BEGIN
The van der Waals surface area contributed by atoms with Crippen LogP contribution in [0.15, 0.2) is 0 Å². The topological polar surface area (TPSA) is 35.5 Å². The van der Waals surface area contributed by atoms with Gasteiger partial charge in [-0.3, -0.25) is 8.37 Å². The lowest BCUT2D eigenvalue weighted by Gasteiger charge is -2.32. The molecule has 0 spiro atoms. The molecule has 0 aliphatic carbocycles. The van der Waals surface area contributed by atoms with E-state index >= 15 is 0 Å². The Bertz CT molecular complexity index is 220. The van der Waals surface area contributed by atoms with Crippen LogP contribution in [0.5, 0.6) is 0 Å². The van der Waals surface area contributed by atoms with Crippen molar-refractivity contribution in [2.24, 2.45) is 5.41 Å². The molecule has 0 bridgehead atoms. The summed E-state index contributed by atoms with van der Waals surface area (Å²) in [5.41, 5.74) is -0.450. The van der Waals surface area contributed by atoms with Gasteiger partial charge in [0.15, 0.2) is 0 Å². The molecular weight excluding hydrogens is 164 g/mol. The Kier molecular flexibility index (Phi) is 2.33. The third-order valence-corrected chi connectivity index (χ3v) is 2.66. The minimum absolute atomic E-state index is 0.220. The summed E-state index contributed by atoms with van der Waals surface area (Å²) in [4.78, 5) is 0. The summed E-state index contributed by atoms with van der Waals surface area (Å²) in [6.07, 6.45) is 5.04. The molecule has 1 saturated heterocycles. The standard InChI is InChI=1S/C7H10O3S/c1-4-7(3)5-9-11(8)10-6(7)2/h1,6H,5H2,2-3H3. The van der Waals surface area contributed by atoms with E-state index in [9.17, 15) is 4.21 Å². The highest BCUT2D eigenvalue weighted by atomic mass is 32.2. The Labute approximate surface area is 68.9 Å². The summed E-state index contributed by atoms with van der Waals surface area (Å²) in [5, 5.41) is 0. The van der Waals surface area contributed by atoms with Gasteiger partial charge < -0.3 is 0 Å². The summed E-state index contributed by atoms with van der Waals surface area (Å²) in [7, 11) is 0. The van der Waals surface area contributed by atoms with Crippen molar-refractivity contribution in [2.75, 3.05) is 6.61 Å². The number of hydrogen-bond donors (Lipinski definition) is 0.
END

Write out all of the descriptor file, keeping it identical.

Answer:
The van der Waals surface area contributed by atoms with Crippen LogP contribution in [0.15, 0.2) is 0 Å². The topological polar surface area (TPSA) is 35.5 Å². The van der Waals surface area contributed by atoms with Gasteiger partial charge in [-0.3, -0.25) is 8.37 Å². The lowest BCUT2D eigenvalue weighted by Gasteiger charge is -2.32. The molecule has 0 spiro atoms. The molecule has 0 aliphatic carbocycles. The van der Waals surface area contributed by atoms with E-state index >= 15 is 0 Å². The Bertz CT molecular complexity index is 220. The van der Waals surface area contributed by atoms with Crippen LogP contribution in [0.5, 0.6) is 0 Å². The van der Waals surface area contributed by atoms with Crippen molar-refractivity contribution in [2.24, 2.45) is 5.41 Å². The molecule has 0 bridgehead atoms. The summed E-state index contributed by atoms with van der Waals surface area (Å²) in [5.41, 5.74) is -0.450. The van der Waals surface area contributed by atoms with Gasteiger partial charge in [0.15, 0.2) is 0 Å². The molecular weight excluding hydrogens is 164 g/mol. The Kier molecular flexibility index (Phi) is 2.33. The third-order valence-corrected chi connectivity index (χ3v) is 2.66. The minimum absolute atomic E-state index is 0.220. The summed E-state index contributed by atoms with van der Waals surface area (Å²) in [4.78, 5) is 0. The summed E-state index contributed by atoms with van der Waals surface area (Å²) in [6.07, 6.45) is 5.04. The molecule has 1 saturated heterocycles. The standard InChI is InChI=1S/C7H10O3S/c1-4-7(3)5-9-11(8)10-6(7)2/h1,6H,5H2,2-3H3. The van der Waals surface area contributed by atoms with E-state index in [9.17, 15) is 4.21 Å². The highest BCUT2D eigenvalue weighted by atomic mass is 32.2. The Labute approximate surface area is 68.9 Å². The summed E-state index contributed by atoms with van der Waals surface area (Å²) in [5, 5.41) is 0. The van der Waals surface area contributed by atoms with Gasteiger partial charge < -0.3 is 0 Å². The summed E-state index contributed by atoms with van der Waals surface area (Å²) in [7, 11) is 0. The van der Waals surface area contributed by atoms with Crippen molar-refractivity contribution in [2.75, 3.05) is 6.61 Å². The number of hydrogen-bond donors (Lipinski definition) is 0.